Slow down and take your time. That's the best advice I was given years ago when I first picked up a camera and it's a lot easier said than done. For me it took practice and can still be a challenge. I was like many photographers starting out - eager, excited and lacking patience. It's so easy to want to move fast and get to the next image. It's especially easy these days with gigabytes upon gigabytes of empty storage space just waiting in our cameras to be filled. But we gain almost nothing by quickly moving from one composition to the next. If you find a composition that you like, slow down and take your time. Make sure it's framed just right. Make sure all the camera's settings are where you want them. Give yourself time to see what happens when the light changes or if you slow the shutter speed down by a 1/4 of a second. You might be surprised how your photography improves by simply slowing down and taking your time. Remember, photography is about quality not quantity.
The photos below were taken less than 10 minutes apart. They're obviously slightly different compositions but I generally knew how I wanted the final image to look. I had a feeling that being patient would pay off in that situation as the conditions were good for the sky to "explode" with color. Now, there's nothing wrong with the first image, the clouds are actually quite interesting and make for a fairly dynamic photo. But the second image is much stronger, with the clouds changing dramatically in color after the sun went below the horizon. I achieved this by doing nothing but waiting(sure I moved a few feet to the left but that didn't have an effect on the lighting). I could have easily been bouncing around the pier, going composition to composition but I think I would have ended up with many mediocre images as opposed to one good image. I think this pair of photographs demonstrates perfectly what can happen when we just slow down and focus on making one solid composition.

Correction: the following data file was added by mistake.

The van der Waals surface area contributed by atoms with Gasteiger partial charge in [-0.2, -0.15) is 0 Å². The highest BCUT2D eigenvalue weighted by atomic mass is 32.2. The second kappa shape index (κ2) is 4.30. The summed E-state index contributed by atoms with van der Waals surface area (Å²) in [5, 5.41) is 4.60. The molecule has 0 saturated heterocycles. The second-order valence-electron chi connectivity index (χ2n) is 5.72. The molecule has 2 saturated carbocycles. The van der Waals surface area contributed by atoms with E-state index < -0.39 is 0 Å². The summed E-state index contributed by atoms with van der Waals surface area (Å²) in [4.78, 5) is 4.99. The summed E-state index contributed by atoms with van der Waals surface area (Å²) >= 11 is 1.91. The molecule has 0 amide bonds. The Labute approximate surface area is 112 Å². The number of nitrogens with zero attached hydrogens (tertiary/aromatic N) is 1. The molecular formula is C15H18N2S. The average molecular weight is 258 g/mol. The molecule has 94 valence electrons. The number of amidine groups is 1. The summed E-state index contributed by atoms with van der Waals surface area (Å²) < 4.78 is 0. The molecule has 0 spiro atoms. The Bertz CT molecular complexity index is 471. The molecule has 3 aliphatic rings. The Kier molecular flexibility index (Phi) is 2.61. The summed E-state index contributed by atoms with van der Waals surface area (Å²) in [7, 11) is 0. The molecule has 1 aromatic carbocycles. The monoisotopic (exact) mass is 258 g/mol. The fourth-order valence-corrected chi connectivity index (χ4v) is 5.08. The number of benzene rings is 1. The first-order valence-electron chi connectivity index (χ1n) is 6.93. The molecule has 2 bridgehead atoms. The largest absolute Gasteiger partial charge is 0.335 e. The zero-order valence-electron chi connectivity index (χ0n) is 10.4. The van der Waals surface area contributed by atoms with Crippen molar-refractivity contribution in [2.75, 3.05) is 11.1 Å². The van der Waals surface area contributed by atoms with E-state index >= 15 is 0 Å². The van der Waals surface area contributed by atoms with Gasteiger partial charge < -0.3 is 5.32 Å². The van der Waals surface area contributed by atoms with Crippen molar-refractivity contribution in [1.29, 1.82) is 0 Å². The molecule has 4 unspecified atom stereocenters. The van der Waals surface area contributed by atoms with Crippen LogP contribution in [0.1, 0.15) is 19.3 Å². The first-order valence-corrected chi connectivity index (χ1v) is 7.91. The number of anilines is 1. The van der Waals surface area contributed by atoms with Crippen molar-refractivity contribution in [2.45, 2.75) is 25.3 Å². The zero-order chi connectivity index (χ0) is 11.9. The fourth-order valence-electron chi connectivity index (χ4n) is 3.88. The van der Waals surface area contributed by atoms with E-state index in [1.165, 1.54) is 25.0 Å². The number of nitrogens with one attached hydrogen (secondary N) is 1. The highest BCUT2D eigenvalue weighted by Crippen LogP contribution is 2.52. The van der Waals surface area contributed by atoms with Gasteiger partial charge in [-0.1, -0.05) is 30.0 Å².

I also think that if we want to make better photographs we have to slow down and take our time after the shutter is pressed. The editing process is an important part of photography and rushing through it is just as bad as rushing the process of creating the image and potentially worse. One habit I've formed in recent years is 2 fold: 1) I don't process any images on the day they were made - I'll download them to the hard drive and come back usually the next day to see which images I want to keep. 2) Once I've gone through the images and process any I want to keep to a "publishable" point, I will then leave those for another day or two and come back periodically to view them. I've found that when I don't do this and I try to rush an image out, usually in attempt to get "quick credit"(which almost always ends with a bad image and regret) I end up with a photo like the one here of the "blood moon" from last October. It's just not a good image and wouldn't pass the basic test of "Would I hang this on my wall?" Had I slowed down and let this image stay on my computer for a few days I would have decided, likely, not to share it at all. But I did share it(regrettably) shortly after creating it and it even received some "quick credit" as it was shared by a local tourism site. But they shared an image I don't even like and why would I want that? For me photography is largely about sharing photos that I like and photos that would pass that test of whether or not I would hang it in my own home. Of course I would love for everyone to like my photos but if I don't like one of my photos the viewer likely won't either. By slowing down the "process" and taking my time it gives me more opportunity to rethink the compositions that I've created and ultimately share the best possible photo or maybe not share a photo at all. My process may seem a little slow and I'm certainly not saying that this is a perfect formula or will even work for you, but for me it's the best way to create quality photographs - Slow down and take your time.
Thanks for taking the time to read this post! Stay tuned as there will be another post in a few weeks - a new 'Photographer Profile' post in fact! If you're not on the email list to receive blog post updates and other information and want to be just fill out the form below.